The storming of the U.S. Capitol on Wednesday by pro-Trump extremists left many racial justice activists with one question: Where was the police presence?
While those insurrectionists who broke into the nation’s Capitol were tear gassed, there were only 13 arrests, though hundreds made it inside to threaten congress and destroy property.
And local activists are asking the same questions regarding recent events in Sacramento where pro-Trump groups clashed with counter-protesters.
“It’s a high contrast difference,” said Tanya Faison, founder of Black Lives Matter Sacramento. “You’re able to see very blatantly that the city of Sacramento, and that the Sacramento police department and the county of Sacramento and the sheriff department don’t respond to people that are demonstrating on behalf of Donald Trump that are predominantly white crowds, they don’t get the same response as people who are fighting just to stay alive.”
Since November, Trump demonstrators have been gathering at the state Capitol protesting the results of the election. The so-called “Stop the Steal” rallies have resulted in violence as groups like the Proud Boys have fought with counter-protesters and antifa with little police intervention.
By comparison, in June when demonstrators gathered across the city to protest for racial justice after the death of George Floyd in Minneapolis, many who attended were met with police wearing riot gear, tear gas, rubber bullets. They were also met by the National Guard. Faison said three demonstrators, including a 13-year-old boy, were shot with rubber bullets during the summer’s racial justice demonstrations.
“We’re not seeing that response with white demonstrators who are mad that Trump didn’t get reelected,” Faison said.
Hundreds of Trump supporters gathered at the state Capitol, including members of the far-right militia groups and the white supremacist group, the Proud Boys. Eleven people were arrested — both counter-protesters and Trump supporters — at the unpermitted demonstrations, all of which were related to carrying pepper spray. There were no other injuries reported, despite small clashes on the outskirts of the rally.
The Sacramento Police Department and the California Highway Patrol would not comment on specific enforcement plans. The Sacramento FBI office said it would assist local law enforcement, but that the organization does not “follow” any groups, only specific individuals who have committed criminal activity or who have threatened national security.
However, Faison said she believes Trump demonstrators and far-right extremist groups do have violent motives, and that storming the nation’s Capitol is an act threatening national security.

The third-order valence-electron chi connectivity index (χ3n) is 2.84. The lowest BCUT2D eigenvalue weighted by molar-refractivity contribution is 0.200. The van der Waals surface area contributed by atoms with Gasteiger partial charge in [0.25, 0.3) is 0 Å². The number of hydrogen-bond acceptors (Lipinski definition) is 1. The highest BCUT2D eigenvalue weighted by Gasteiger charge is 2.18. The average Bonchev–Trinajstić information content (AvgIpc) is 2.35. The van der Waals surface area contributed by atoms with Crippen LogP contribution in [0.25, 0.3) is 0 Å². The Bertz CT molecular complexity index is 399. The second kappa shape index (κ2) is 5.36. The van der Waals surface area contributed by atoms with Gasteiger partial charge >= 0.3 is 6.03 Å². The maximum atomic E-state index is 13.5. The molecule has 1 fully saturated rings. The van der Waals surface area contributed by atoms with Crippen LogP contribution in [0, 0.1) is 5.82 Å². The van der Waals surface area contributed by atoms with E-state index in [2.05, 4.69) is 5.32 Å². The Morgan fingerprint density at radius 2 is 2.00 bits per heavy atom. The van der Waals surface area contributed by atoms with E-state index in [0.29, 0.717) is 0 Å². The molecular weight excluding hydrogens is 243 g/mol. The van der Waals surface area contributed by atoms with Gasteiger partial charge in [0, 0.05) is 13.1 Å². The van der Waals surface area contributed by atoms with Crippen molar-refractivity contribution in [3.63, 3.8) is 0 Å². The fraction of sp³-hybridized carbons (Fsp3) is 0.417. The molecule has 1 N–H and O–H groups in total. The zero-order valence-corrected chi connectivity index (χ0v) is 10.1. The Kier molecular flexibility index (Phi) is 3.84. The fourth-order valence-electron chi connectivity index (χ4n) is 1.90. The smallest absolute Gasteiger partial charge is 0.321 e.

“The way that these protesters are acting is in violence,” Faison said. “They come with weapons, they come prepared to do some damage. They’re not peaceful people, and I think it’s a big problem when our government looks at them as such.”
Sacramento Mayor Darrell Steinberg released a statement Wednesday calling the Trump riot in Washington D.C. “abhorrent.” A statement from city spokesperson Mary Lynne Vellinga said the mayor was “confident” Sacramento was prepared and would have adequate resources should the Trump demonstrations continue in the coming days.
His office did not comment on calling for the National Guard during racial justice protests over the summer but not for Trump demonstrations in the past few months.
Steinberg said he believes the summer’s racial justice protests and the Trump protests in Sacramento were “different in nature.”
Steinberg also told CapRadio that he wants in the next few weeks a public discussion and review of video footage from the Trump demonstrations in Sacramento and how law enforcement handled them.
Sacramento Police Chief Daniel Hahn released a statement in December after Trump demonstrators clashed with counter-protesters stating that the increased violence “impacts our whole community, and should be a concern for all of us.” The department said it has been monitoring the demonstrations for the past two months and will continue to do so.
Eric Ward, director of the Western States Center, an organization that follows far-right extremist groups on the west coast, said unequal treatment of protesters by local law enforcement will only sow division.
“Western States Center would offer three quick suggestions to elected officials. The first is to plan ahead of time, do not act as if somehow this will not happen in your community, the potential is very real,” Ward told CapRadio in October. “The second is to ensure that law enforcement is not seen as a biased entity in the midst of protest. If they are seen to be draconian with one side and soft gloved with the other, that is a potential for disaster in one's community.”
Cat Brooks, the founder of the Oakland-based Anti-Police Terror Project, said unequal treatment of demonstrators by law enforcement isn’t new.
“What we saw was law enforcement not even wearing riot gear, we saw them commiserating, laughing, joking with protesters,” Brooks said of Wednesday’s siege of the Capitol by pro-Trump extremists. “There are Twitter posts of law enforcement taking selfies with protesters.”
She said the unequal response comes in part from the American law enforcement system having origins rooted in upholding slavery as well as more recent cooperation between white supremacist organizations and law enforcement.
“Who has a right to express dissent in this country? Who has a right to say we are not OK and happy with the way things are going,” Brooks asked. “[It’s] incredibly interesting that at Black Lives Matter protests, we’re trying to build an America that’s good for all folks — but that is not tolerated. But protests that’s about one demographic dominating this country, that that is tolerated by law enforcement.”
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